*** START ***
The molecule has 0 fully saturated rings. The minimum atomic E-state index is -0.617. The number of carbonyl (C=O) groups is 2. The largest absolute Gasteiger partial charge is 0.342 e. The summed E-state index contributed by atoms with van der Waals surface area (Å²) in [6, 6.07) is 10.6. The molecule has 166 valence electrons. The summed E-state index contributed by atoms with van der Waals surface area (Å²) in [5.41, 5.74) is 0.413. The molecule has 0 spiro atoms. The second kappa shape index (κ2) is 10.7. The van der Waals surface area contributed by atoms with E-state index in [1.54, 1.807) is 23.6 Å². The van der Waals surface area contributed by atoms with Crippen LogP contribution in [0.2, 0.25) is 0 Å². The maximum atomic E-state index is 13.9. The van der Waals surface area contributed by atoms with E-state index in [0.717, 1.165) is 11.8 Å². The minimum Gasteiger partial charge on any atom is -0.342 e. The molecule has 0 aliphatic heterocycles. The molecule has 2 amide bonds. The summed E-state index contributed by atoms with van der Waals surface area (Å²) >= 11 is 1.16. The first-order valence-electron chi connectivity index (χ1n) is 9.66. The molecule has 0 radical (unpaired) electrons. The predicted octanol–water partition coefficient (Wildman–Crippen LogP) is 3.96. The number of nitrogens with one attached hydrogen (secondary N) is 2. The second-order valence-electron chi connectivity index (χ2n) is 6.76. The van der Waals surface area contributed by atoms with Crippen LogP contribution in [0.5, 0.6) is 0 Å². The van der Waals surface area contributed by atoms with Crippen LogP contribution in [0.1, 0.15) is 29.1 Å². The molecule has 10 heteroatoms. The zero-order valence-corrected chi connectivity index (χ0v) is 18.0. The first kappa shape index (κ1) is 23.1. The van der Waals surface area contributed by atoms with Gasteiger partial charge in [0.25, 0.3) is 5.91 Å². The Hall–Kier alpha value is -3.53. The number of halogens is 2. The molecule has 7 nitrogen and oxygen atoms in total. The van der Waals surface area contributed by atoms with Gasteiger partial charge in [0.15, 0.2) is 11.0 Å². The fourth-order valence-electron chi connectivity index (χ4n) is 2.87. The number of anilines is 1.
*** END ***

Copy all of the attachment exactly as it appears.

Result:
The molecule has 0 fully saturated rings. The minimum atomic E-state index is -0.617. The number of carbonyl (C=O) groups is 2. The largest absolute Gasteiger partial charge is 0.342 e. The summed E-state index contributed by atoms with van der Waals surface area (Å²) in [6, 6.07) is 10.6. The molecule has 166 valence electrons. The summed E-state index contributed by atoms with van der Waals surface area (Å²) in [5.41, 5.74) is 0.413. The molecule has 0 spiro atoms. The second kappa shape index (κ2) is 10.7. The van der Waals surface area contributed by atoms with E-state index in [1.54, 1.807) is 23.6 Å². The van der Waals surface area contributed by atoms with Crippen LogP contribution in [0.2, 0.25) is 0 Å². The maximum atomic E-state index is 13.9. The van der Waals surface area contributed by atoms with E-state index in [0.717, 1.165) is 11.8 Å². The minimum Gasteiger partial charge on any atom is -0.342 e. The molecule has 0 aliphatic heterocycles. The molecule has 2 amide bonds. The summed E-state index contributed by atoms with van der Waals surface area (Å²) >= 11 is 1.16. The first-order valence-electron chi connectivity index (χ1n) is 9.66. The molecule has 0 radical (unpaired) electrons. The predicted octanol–water partition coefficient (Wildman–Crippen LogP) is 3.96. The number of nitrogens with one attached hydrogen (secondary N) is 2. The second-order valence-electron chi connectivity index (χ2n) is 6.76. The van der Waals surface area contributed by atoms with Crippen LogP contribution in [0.5, 0.6) is 0 Å². The van der Waals surface area contributed by atoms with Crippen LogP contribution in [0.1, 0.15) is 29.1 Å². The molecule has 10 heteroatoms. The zero-order valence-corrected chi connectivity index (χ0v) is 18.0. The first kappa shape index (κ1) is 23.1. The van der Waals surface area contributed by atoms with Gasteiger partial charge in [0.25, 0.3) is 5.91 Å². The Hall–Kier alpha value is -3.53. The number of halogens is 2. The molecule has 7 nitrogen and oxygen atoms in total. The van der Waals surface area contributed by atoms with Gasteiger partial charge in [0.15, 0.2) is 11.0 Å². The fourth-order valence-electron chi connectivity index (χ4n) is 2.87. The number of anilines is 1.